Could you not just fix the problem yourself? If the problem is as you have described, it would be fairly simple to grind back the gelcoat around the cracks, paint on some epoxy, sand it smooth and reapply your anti-foul. If the problem is not extensive, it would likely cost your haul-out fee, plus a couple of days on the hard, and mebbe a hundred dollars for materials (assuming you have a grinder & an orbital).
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Old 05-08-2007, 16:55   #23
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Sorry to hear about your misfortune, Sean. In re-reading your opening post, it remains unclear to me if you are taking the vessel back from the broker, and thinking of offering it at $79.9k with no broker involvement. If the broker is still involved, though, you will only net about $71.9k, whereas with a full-price offer at your $102k list you would have netted about $91.8k. Not a trivial difference.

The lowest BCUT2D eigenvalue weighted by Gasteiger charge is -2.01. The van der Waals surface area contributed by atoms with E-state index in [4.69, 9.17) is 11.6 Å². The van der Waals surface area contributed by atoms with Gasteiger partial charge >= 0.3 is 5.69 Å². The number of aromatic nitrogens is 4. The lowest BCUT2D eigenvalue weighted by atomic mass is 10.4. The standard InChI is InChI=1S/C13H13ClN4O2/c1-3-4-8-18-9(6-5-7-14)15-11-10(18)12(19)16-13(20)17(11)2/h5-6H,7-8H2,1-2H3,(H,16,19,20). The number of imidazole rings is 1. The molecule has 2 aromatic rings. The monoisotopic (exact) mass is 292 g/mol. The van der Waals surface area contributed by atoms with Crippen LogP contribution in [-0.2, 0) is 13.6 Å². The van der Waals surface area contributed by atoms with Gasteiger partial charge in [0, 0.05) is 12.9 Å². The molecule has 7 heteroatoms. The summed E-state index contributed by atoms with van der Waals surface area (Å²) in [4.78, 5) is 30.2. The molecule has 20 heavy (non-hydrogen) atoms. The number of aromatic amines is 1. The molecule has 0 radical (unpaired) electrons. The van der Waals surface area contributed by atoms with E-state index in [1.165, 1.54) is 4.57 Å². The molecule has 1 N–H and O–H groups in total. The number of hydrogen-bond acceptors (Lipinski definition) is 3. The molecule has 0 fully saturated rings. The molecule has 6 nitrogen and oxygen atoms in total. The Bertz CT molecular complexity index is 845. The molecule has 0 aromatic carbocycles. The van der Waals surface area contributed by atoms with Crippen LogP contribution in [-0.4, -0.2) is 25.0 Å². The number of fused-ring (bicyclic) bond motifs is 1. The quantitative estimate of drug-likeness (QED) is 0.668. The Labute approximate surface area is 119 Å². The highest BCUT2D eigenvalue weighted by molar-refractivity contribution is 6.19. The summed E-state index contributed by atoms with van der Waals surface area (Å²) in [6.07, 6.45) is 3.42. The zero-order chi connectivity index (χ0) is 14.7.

Since your potential buyer is doing things ass-backward, I presume he hasn't even mentioned an offer number yet. You have no way, therefore, to compare what you will net by reducing the price as you're contemplating, versus what you would net from selling to him.

I would be dubious about the depth of the possible-buyer's interest - the notion of surveying several boats prior to submitting an offer and contract on the pick-of-the-litter strikes me as odd, to say the least. I don't think you should let this unusual behavior throw you off your game plan.